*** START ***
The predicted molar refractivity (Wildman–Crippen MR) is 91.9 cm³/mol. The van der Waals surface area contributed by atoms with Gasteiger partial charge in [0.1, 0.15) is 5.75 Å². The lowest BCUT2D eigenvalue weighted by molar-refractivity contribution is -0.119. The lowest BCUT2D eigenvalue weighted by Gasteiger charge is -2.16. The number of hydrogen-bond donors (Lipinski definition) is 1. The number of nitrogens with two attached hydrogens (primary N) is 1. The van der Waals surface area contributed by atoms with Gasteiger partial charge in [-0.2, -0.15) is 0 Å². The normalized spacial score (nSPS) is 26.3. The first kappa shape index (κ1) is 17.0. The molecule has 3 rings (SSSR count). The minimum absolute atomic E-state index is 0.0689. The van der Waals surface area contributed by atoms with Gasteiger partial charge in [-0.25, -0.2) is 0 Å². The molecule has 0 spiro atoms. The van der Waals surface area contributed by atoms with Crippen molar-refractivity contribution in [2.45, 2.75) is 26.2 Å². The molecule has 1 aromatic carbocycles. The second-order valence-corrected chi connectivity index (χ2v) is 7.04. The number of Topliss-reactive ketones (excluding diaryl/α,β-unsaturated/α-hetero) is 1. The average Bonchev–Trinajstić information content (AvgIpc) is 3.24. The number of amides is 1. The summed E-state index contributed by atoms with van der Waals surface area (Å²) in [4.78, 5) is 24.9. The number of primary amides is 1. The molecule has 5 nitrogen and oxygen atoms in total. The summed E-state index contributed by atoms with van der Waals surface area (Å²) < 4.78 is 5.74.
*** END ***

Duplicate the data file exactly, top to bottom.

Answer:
The predicted molar refractivity (Wildman–Crippen MR) is 91.9 cm³/mol. The van der Waals surface area contributed by atoms with Gasteiger partial charge in [0.1, 0.15) is 5.75 Å². The lowest BCUT2D eigenvalue weighted by molar-refractivity contribution is -0.119. The lowest BCUT2D eigenvalue weighted by Gasteiger charge is -2.16. The number of hydrogen-bond donors (Lipinski definition) is 1. The number of nitrogens with two attached hydrogens (primary N) is 1. The van der Waals surface area contributed by atoms with Gasteiger partial charge in [-0.2, -0.15) is 0 Å². The normalized spacial score (nSPS) is 26.3. The first kappa shape index (κ1) is 17.0. The molecule has 3 rings (SSSR count). The minimum absolute atomic E-state index is 0.0689. The van der Waals surface area contributed by atoms with Gasteiger partial charge in [-0.25, -0.2) is 0 Å². The molecule has 0 spiro atoms. The van der Waals surface area contributed by atoms with Crippen molar-refractivity contribution in [2.45, 2.75) is 26.2 Å². The molecule has 1 aromatic carbocycles. The second-order valence-corrected chi connectivity index (χ2v) is 7.04. The number of Topliss-reactive ketones (excluding diaryl/α,β-unsaturated/α-hetero) is 1. The average Bonchev–Trinajstić information content (AvgIpc) is 3.24. The number of amides is 1. The summed E-state index contributed by atoms with van der Waals surface area (Å²) in [4.78, 5) is 24.9. The number of primary amides is 1. The molecule has 5 nitrogen and oxygen atoms in total. The summed E-state index contributed by atoms with van der Waals surface area (Å²) < 4.78 is 5.74.